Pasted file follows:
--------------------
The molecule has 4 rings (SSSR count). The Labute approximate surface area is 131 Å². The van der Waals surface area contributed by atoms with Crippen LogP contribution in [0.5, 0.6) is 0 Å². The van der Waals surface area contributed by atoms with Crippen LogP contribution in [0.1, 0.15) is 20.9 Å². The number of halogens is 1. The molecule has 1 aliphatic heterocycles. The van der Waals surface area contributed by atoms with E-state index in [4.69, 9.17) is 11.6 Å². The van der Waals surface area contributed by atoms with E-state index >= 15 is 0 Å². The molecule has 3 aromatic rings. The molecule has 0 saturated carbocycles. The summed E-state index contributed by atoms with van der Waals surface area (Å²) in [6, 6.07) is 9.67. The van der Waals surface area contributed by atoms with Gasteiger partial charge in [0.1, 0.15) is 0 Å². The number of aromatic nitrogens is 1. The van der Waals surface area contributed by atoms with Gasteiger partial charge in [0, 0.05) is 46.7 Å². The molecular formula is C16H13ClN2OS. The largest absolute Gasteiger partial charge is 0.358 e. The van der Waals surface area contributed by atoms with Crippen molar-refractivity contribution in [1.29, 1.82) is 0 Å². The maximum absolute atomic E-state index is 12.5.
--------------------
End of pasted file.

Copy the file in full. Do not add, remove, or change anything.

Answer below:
The molecule has 4 rings (SSSR count). The Labute approximate surface area is 131 Å². The van der Waals surface area contributed by atoms with Crippen LogP contribution in [0.5, 0.6) is 0 Å². The van der Waals surface area contributed by atoms with Crippen LogP contribution in [0.1, 0.15) is 20.9 Å². The number of halogens is 1. The molecule has 1 aliphatic heterocycles. The van der Waals surface area contributed by atoms with E-state index in [4.69, 9.17) is 11.6 Å². The van der Waals surface area contributed by atoms with E-state index >= 15 is 0 Å². The molecule has 3 aromatic rings. The molecule has 0 saturated carbocycles. The summed E-state index contributed by atoms with van der Waals surface area (Å²) in [6, 6.07) is 9.67. The van der Waals surface area contributed by atoms with Gasteiger partial charge in [0.1, 0.15) is 0 Å². The number of aromatic nitrogens is 1. The van der Waals surface area contributed by atoms with Gasteiger partial charge in [0, 0.05) is 46.7 Å². The molecular formula is C16H13ClN2OS. The largest absolute Gasteiger partial charge is 0.358 e. The van der Waals surface area contributed by atoms with Crippen molar-refractivity contribution in [1.29, 1.82) is 0 Å². The maximum absolute atomic E-state index is 12.5.